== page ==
Through the years we have come to know Intwandamela as one of the most placid study animals. He still has a subdued spark in his eye and I like to think that despite the 14 years of following him, it wouldn’t take much to light that fire in his eyes again. Only, I hoped that it wouldn’t happen today as Dr. Ben Muller from Wildlifevets and Dave Powrie, Warden of Sabi Sands, were weaving their way on foot towards him, Ben with his dart gun and Dave as back up. Intwandamela flinched when the dart hit him but only moved a short distance into a dry riverbed. I was thrilled when Ben motioned for me to follow as both him and Dave wanted to keep an eye on the darted bull to make sure he goes down as expected. Intwandamela chose a lovely spot with soft green grass to slowly lie down on while obliviously snoring as the Elephants Alive crew gathered to hastily fit his new collar, take bio-samples and morphometric measurements.

Michelle feeling Intandwa’s molars

There are no words for the emotions you feel when meeting an old friend like Intwandamela at close quarters again. When you can admire how he has come of age and fully grasped the landscape of skin draped over his whale like body. He was on his last set of molars and they were well in wear. I ran my hands across his silky tusks, momentarily praying that he will never become a victim of human greed. The work was done and again I was privileged to stay at close quarters when Ben delivered the antidote. Ben, Dave and I watched him recover and slowly amble off like he had done so many years before…..his eyes containing a fire now left smouldering through many years of habituation, my eyes hot with tears of gratitude.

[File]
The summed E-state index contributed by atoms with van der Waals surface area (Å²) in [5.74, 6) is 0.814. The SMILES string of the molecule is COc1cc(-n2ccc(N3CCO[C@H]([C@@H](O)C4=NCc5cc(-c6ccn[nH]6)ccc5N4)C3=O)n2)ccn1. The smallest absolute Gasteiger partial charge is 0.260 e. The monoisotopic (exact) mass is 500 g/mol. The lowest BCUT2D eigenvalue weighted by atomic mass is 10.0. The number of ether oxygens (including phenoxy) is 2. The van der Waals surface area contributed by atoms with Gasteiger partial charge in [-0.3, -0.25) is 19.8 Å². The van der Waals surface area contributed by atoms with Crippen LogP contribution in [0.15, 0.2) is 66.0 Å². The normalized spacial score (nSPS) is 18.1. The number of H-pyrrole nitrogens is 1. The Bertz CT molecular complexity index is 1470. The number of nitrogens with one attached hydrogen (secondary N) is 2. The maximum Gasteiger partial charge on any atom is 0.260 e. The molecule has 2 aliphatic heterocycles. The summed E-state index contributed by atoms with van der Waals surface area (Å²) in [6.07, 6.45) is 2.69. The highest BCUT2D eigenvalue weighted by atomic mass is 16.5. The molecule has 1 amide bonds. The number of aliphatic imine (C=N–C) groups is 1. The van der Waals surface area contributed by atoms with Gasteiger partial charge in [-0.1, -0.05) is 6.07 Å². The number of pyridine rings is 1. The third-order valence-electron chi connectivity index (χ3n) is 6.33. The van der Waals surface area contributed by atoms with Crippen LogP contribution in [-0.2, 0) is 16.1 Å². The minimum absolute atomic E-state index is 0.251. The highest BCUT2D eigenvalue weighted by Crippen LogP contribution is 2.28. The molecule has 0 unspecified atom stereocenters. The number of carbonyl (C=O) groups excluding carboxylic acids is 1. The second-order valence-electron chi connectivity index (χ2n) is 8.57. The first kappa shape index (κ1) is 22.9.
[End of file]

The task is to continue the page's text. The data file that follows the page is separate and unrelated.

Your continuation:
Thank you to Mark Bourn and Dave Powrie for all the logistical back up. Thank you to Johan Eksteen and Riaan de Lange for the help with the permits. Dr. Ben Muller from Wildlifevets, thank you for making this particular collaring experience so memorable. Dr. Joel Alves is thanked for also offering extra veterinary assistance. Jana Meyer, thank you for being backup pilot. The Elephants Alive team, proud to work with you all and very appreciative of all the help.


Big Tree Monitoring by the Tree Musketeers!

Lloyd, Raphaella and Isobel

Elephants Alive have been monitoring 3000 large trees since 2004, to understand elephant impact. This year we were very fortunate to have three wonderful volunteers undertaking the survey work – our Tree Musketeers.

The Tree Musketeers

Isabel Wolf-Gillespie, her husband Lloyd, and her sister Raphaela spent 6 weeks assessing 3000 tagged trees for elephant, or any other, damage in the Associated Private Nature Reserves (APNR) adjacent to the Kruger National Park.

Isabel had met the Elephants Alive team the previous year when passing through the area with the Elephant Ignite Expedition crew. ‘After some intense training to ensure the continuity of the data collection methods, the small party of three tackled their immense task with the most devotion I have yet seen in any vegetation monitoring team. I know just how hard some days can be when the heat gets intense and you have been at it from dawn to dusk‘ said Michelle Henley who helped conduct all previous surveys.